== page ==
In a recent study done by University of Arizona and
Demandware it was highlighted that Traditional POS systems at Brick and Mortar
stores are not able to keep pace with the expectations of digital consumers and
the retailer's response in the form of omni-channel strategies.
The reasons are not hard to see; today's POS systems are no better than siloed systems that
have stores as boundaries and cannot look outside to support many of the
retailer's omni-channel aspirations. Thus the tools and software available as
part of traditional POS are falling short of supporting some of the key initiatives
like · Single view of customer (or the 360o customer
view),· Cross channel inventory visibility· Looking up inventory in nearby stores or· Assisted Selling and Product personalization· Personalized Offers
Also added to that these traditional POS devices have a
cyclical re-haul which is to happen in
the next 2-3 years -perfectly coinciding with the thinking of several CIOs to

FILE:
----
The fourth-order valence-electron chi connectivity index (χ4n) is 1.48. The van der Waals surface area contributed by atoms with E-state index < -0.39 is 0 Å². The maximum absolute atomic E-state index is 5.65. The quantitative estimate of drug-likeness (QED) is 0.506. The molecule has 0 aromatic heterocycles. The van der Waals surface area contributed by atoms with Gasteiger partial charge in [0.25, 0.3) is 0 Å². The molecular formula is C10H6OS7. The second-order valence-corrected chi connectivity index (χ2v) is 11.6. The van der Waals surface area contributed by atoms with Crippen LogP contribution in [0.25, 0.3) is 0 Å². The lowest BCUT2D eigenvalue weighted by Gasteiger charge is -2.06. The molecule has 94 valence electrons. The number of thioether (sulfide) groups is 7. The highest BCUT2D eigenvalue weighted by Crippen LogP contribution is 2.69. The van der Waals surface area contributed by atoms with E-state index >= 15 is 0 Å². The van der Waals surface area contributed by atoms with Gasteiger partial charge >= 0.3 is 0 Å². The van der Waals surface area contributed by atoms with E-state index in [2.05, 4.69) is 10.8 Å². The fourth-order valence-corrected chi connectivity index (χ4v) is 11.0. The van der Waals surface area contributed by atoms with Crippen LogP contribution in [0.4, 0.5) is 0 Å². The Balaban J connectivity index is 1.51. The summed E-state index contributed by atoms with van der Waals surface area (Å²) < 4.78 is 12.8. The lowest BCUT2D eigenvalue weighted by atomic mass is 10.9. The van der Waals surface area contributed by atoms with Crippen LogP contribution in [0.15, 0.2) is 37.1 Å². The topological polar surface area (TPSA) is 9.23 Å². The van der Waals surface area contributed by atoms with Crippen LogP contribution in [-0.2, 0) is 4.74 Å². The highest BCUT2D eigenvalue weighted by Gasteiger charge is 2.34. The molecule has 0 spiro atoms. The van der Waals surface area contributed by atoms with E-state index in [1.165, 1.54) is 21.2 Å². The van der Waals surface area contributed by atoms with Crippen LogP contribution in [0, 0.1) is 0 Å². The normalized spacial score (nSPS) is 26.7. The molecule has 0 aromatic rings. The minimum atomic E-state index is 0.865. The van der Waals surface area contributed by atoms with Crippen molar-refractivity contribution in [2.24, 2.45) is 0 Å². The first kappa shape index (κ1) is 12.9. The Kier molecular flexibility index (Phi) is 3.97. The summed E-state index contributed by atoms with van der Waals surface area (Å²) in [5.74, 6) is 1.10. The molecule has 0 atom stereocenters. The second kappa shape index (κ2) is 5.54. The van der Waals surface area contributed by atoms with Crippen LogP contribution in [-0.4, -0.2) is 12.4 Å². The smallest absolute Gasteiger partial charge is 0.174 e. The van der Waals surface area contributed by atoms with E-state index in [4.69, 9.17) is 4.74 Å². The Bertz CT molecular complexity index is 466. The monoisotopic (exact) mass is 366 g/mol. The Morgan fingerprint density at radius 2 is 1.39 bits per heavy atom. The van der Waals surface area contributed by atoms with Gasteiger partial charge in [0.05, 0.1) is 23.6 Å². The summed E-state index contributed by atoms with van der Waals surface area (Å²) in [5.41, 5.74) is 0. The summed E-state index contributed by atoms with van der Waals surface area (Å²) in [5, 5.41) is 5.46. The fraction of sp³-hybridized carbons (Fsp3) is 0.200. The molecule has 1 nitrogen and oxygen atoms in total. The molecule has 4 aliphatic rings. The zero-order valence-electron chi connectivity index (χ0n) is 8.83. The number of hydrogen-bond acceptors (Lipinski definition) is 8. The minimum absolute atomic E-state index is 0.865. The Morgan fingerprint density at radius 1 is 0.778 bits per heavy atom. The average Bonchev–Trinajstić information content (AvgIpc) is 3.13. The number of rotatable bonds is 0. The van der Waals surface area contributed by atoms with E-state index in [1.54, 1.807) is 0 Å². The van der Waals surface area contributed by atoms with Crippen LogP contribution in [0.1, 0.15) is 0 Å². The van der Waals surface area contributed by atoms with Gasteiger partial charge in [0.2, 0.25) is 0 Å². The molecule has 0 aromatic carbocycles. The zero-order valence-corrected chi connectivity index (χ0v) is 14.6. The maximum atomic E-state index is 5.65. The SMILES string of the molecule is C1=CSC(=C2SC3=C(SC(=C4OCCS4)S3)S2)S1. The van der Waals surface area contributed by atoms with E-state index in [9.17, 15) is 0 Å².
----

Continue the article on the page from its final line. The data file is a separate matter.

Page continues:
see if they should replace the Traditional POS systems.
So what are the alternatives that CIOs or Leaders have -
of current POS to bridge the Gap
easy way out for retailers is a natural extension of current capabilities and
investments to support future needs. Some POS vendors like NCR, Epicor and
Oracle already offer capabilities like Assisted Selling, targeted up-sell and
cross-sell and mobile POS.
This option is characterized by (View image) leveraging existing investments to a large extent, lower cost, Faster Time to market, Incremental Change management and clearly Short Term Focus.
Option2: Overhaul of the current system in favor
of a common customer transaction suite
compelling alternative would be that of extending the best in class digital
commerce architecture to support store operations. This solution will help
connect all channels and implement an integrated solution that will provide a